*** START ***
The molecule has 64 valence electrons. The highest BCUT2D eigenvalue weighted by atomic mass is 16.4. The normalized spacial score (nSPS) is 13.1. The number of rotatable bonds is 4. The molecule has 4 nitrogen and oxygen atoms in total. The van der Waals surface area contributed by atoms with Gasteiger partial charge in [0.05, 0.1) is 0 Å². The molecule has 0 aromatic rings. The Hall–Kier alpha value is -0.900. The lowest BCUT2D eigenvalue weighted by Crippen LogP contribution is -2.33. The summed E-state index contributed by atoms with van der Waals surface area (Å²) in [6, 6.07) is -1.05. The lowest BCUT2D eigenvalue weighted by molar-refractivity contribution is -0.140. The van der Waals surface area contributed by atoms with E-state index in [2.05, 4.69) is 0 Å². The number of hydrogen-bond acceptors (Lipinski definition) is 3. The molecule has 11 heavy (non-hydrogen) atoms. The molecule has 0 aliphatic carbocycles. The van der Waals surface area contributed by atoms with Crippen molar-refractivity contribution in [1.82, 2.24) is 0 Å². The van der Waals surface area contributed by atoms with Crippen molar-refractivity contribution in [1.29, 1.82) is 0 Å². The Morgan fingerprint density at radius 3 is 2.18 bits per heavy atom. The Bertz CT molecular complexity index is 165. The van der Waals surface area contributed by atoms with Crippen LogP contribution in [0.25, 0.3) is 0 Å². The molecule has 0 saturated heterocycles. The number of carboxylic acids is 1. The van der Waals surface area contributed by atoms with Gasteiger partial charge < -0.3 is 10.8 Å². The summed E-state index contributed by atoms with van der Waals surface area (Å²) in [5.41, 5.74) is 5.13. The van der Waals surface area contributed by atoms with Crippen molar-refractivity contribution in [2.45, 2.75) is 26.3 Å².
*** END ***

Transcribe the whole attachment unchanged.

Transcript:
The molecule has 64 valence electrons. The highest BCUT2D eigenvalue weighted by atomic mass is 16.4. The normalized spacial score (nSPS) is 13.1. The number of rotatable bonds is 4. The molecule has 4 nitrogen and oxygen atoms in total. The van der Waals surface area contributed by atoms with Gasteiger partial charge in [0.05, 0.1) is 0 Å². The molecule has 0 aromatic rings. The Hall–Kier alpha value is -0.900. The lowest BCUT2D eigenvalue weighted by Crippen LogP contribution is -2.33. The summed E-state index contributed by atoms with van der Waals surface area (Å²) in [6, 6.07) is -1.05. The lowest BCUT2D eigenvalue weighted by molar-refractivity contribution is -0.140. The van der Waals surface area contributed by atoms with E-state index in [2.05, 4.69) is 0 Å². The number of hydrogen-bond acceptors (Lipinski definition) is 3. The molecule has 11 heavy (non-hydrogen) atoms. The molecule has 0 aliphatic carbocycles. The van der Waals surface area contributed by atoms with Crippen molar-refractivity contribution in [1.82, 2.24) is 0 Å². The van der Waals surface area contributed by atoms with Crippen molar-refractivity contribution in [1.29, 1.82) is 0 Å². The Morgan fingerprint density at radius 3 is 2.18 bits per heavy atom. The Bertz CT molecular complexity index is 165. The van der Waals surface area contributed by atoms with Crippen LogP contribution in [0.25, 0.3) is 0 Å². The molecule has 0 saturated heterocycles. The number of carboxylic acids is 1. The van der Waals surface area contributed by atoms with Gasteiger partial charge < -0.3 is 10.8 Å². The summed E-state index contributed by atoms with van der Waals surface area (Å²) in [5.41, 5.74) is 5.13. The van der Waals surface area contributed by atoms with Crippen molar-refractivity contribution in [2.45, 2.75) is 26.3 Å².